Ambassador KHALILZAD: Well, we want, of course, a government of national unity because the problem that Iraq faces right now is the threat of sectarianism that the terrorists are trying to both promote and exploit, the terrorists who want to see a sectarian civil war. And the right answer to that is to bring a government of national unity, separate the Sunni population from the terrorists, and bringing them into the government proportional to how well they did in the last election. This is what the Shiites also say they want, but there is, of course, the issue of who should be the Prime Minister and who should be interior and defense ministers. We have said that the defense and interior and intelligence people ought to be those that have broad support so that the institution is built in a way that has the confidence of all Iraqis. Otherwise, it simply will not work and will play into the hands of the terrorists and insurgents.

SIEGEL: Well, from all that we read here about your efforts, you are a very active, tough salesman, but it's a very hard sell, is the impression we get here.

Ambassador KHALILZAD: Of course, the Iraqis are going through a difficult period, and there is a loss of confidence between the various communities. And so to bring them together to accept compromises that are necessary to be made is not easy. But I'm encouraged that increasingly they recognize that their country is bleeding and that they must come together and in the last two to three days there have been very positive and encouraging talks, very frank talks, direct talks. So there is progress, but still, very difficult days are ahead in terms of decisions with Iraq to who will be Prime Minister and who will be the key ministers in the new government.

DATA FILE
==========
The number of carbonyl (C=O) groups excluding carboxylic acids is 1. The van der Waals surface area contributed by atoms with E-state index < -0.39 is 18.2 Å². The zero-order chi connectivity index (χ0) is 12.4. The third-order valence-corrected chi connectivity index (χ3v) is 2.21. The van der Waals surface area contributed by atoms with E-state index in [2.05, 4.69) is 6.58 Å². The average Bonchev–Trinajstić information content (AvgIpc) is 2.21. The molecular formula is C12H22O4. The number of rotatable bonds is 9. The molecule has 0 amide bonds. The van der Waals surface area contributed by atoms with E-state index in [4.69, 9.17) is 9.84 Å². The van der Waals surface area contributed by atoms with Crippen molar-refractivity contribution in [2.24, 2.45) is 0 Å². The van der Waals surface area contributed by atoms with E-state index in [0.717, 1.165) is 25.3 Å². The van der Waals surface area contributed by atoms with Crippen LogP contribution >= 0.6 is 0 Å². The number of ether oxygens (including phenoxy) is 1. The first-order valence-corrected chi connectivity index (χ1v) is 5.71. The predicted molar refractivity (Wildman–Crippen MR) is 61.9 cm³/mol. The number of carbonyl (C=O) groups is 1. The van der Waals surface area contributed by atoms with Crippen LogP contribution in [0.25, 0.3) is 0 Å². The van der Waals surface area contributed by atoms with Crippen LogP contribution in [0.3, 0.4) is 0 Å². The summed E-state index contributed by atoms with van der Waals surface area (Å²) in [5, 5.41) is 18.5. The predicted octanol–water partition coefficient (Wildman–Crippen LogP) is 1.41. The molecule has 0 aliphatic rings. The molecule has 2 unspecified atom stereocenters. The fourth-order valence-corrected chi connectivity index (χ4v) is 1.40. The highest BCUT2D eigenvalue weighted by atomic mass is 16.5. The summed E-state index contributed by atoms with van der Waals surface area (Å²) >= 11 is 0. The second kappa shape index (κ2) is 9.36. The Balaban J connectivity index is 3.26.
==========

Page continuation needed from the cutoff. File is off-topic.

SEIGEL: You assume, though, it'll be a different Prime Minister? Have you heard that much progress?

Ambassador KHALILZAD: Well, that is the attitude of some key players in Baghdad. But I don't want to pronounce myself on this issue. It's up to the Iraqi's to decide who their Prime Minister will be.

SIEGEL: But you're hearing from key players whom you've been consulting with that they're taking on your point that Prime Minister Jafari is perhaps not the right guy to be running the government at this point?

Ambassador KHALILZAD: I think there is broad opposition to him in Iraq, but some forces continue to support them. And I believe that the judgment ultimately will be made whether he can unify Iraq and whether he has the record in terms of what he has done that can be an effective Prime Minister in terms of dealing with the problems that Iraq faces.